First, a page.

There is no question that a toxic workplace is bad for your health. But it isn’t always possible to leave—at least not right away.

If you’re stuck in a bad situation, it’s important to assess how it’s affecting you and take whatever steps you can to make things better.

  1. Consider your options. Can you afford to leave your job? Or do you have to stay and make the best of things?
  2. If you have to stay, do what you can to take back your own power. Assess your feelings. Understand how you respond to toxic behaviour. And learn to create boundaries that protect yourself.
  3. If you can, identify and address the point of conflict. This might be a manager, a co-worker, or a team. Ask for a meeting to try and clear the air.
  4. Know your rights. Document any harassment and discrimination you experience, and get witnesses and supporting evidence.
  5. Remember your worth and learn to communicate it to others.
  6. Give yourself a break. Don’t act like you’re OK when you’re not.
  7. Figure out what you can do to take care of yourself. This might mean going into therapy or speaking with a career coach, or finding strategies that can help you cope with stress.
  8. Ask yourself who can help you. This might be a family member, a trusted friend, a colleague, a professional network, a mentor, HR, or even your boss’s boss. But, be careful when talking about the issue with others at work. Sometimes the source of a toxic work environment comes from the top. In this case, bringing your concerns to HR or your superiors could backfire.
  9. Once you’ve identified your sources of support, take the next step and actually ask for help.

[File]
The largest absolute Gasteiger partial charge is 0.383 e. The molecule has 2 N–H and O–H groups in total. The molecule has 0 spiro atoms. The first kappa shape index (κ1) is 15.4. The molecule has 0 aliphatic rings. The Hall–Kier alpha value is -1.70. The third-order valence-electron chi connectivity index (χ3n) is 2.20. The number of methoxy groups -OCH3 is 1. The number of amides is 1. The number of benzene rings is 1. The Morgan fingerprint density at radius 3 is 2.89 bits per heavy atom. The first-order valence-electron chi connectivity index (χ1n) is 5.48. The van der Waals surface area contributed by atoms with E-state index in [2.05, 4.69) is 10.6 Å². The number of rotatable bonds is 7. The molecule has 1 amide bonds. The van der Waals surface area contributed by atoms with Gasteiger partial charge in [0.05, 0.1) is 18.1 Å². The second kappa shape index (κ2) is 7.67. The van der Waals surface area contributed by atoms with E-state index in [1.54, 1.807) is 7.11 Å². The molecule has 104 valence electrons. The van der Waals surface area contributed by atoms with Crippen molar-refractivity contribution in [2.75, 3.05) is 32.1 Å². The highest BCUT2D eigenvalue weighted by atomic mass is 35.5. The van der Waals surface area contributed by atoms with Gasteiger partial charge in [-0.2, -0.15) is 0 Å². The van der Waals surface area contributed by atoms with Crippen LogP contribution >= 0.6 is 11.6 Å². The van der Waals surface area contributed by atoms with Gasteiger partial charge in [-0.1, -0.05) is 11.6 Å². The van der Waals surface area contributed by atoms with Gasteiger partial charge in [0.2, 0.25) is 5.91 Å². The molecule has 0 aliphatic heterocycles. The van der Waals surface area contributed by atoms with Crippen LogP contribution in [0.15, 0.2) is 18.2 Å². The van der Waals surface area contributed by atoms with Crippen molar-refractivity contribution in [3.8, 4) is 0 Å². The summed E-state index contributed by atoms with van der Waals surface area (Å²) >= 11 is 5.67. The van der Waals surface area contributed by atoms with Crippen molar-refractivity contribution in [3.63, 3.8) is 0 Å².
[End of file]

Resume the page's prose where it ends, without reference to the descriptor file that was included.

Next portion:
10. Try to find, connections, beauty, humour, and meaning outside of your workplace.
  11. Create an exit plan. Save some money. Reach out to your networks. Get mental health leave or use your saved time off to start looking for another job.
  12. Give yourself a deadline, and get out! But, be professional about it. Write your letter of resignation, give notice, tie up loose ends, and don’t burn your bridges.

Moving on

Give yourself time to heal, recover, and regain your self-confidence. Don’t let a bad experience affect your attitude and performance in your next job.

Here are some steps you can take to start fresh and keep your career moving forward.

  1. Keep things in perspective. Understand the reasons why you left your old job and why you chose your new one.
  2. Watch our for the toxic behaviours that drove you from your last job, but understand that your past experience may be colouring how you react to the present.
  3. Identify and acknowledge your feelings and your boundaries. This can help you understand what you need for your health, well-being, and professional success.
  4. Be aware of the triggers that make you feel anxious, demoralized, and unappreciated in your work. Is it being micromanaged? Criticized? Interrupted in a meeting? Understand and communicate what support you need to be your best and most productive self.
  5. Build positive relationships—both in your professional and your personal life. The networks of support you create can provide guidance, mentorship, encouragement, and validation.
Was this page useful?